canada africa partner reservation Arizona Capitol statue honors women’s right to vote

Arizona Capitol statue honors women’s right to vote



Frances Willard Munds stands tall among the statues and monuments on the east side of the Arizona Capitol.

Munds, a suffragist, leader of the fight to give women the right to vote, and the state’s first female senator, is now honored with a towering bronze statue.

This is the first time in nearly 50 years that a real woman has been commemorated at Wesley Bolin Plaza, according to Melanie Sturgeon, president of the Arizona Women’s History Alliance.

“We’ve finally broken the bronze ceiling!” Sturgeon declared during a dedication ceremony on a warm May morning.

While other memorials represent women as a group, this is the first woman to be singled out in the square for recognition for her achievements.

The Munds statue was years in the making, with fundraising and organizing efforts slowed by the COVID-19 pandemic.

In some ways, the efforts to bring the statue to fruition parallel Munds’ efforts to win votes for women. There were setbacks and dry spells, but perseverance won the day, said Gloria Cuádraz. Her words about the struggle for women’s suffrage at the turn of the 20th century also seemed appropriate for the Munds monument. Cuádraz is a board member of the Women’s History Alliance.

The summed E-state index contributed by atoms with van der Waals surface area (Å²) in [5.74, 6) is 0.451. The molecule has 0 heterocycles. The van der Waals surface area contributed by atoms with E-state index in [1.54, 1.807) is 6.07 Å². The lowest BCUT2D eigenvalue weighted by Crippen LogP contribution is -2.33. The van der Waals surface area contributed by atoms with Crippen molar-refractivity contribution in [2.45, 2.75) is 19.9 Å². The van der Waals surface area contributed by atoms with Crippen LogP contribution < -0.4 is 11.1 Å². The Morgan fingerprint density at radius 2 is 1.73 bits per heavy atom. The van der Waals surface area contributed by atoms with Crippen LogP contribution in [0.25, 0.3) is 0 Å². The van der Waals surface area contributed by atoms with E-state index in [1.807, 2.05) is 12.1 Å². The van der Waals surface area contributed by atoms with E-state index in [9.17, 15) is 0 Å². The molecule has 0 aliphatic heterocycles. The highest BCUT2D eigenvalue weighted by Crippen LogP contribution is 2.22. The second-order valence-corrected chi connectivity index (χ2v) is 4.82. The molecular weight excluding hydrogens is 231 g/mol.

Mary Melcher, a committee member who worked on the monument’s creation, documented Munds’ efforts during the dedication ceremony, which included some of Munds’ family members.

Munds led the suffragist movement and became the first female senator

Frances Willard was born in Franklin, California in 1866, but moved to Arizona, where she taught in rural schools in Yavapai County. She married John L. Munds, a cattle rancher and later sheriff of Yavapai County.

In the late 1990s she became interested in the suffragist movement. While raising three children, she joined efforts to secure the vote for women in what was then the territory of Arizona. Munds became president of the Women’s Suffrage Association in 1909, Melcher said, bringing with her a “less traditional view” of the role than her predecessors.

“She was frustrated with the traditional role of women,” Melcher said.

Reading from a 1903 writing by Munds, Melcher said: ‘So many noble women have been crushed by conventional wisdom and by their fear of doing something beyond their reach. They have eclipsed their superior intellect through abuse. this so-called fear of women, my blood boils when I think of the shame she faces if she dares to cross the line.

Munds emphasized equal treatment and struck an egalitarian theme in her calls to convince male politicians to give women the right to vote.

But attempts to pass a law through the territorial legislature failed. So did efforts to convince delegates to the 1910 state constitutional convention to include women’s voting rights in the constitution of what would soon become the 48th state.

So Munds changed tactics. She addressed the call for a vote directly to the people who could make this happen: men.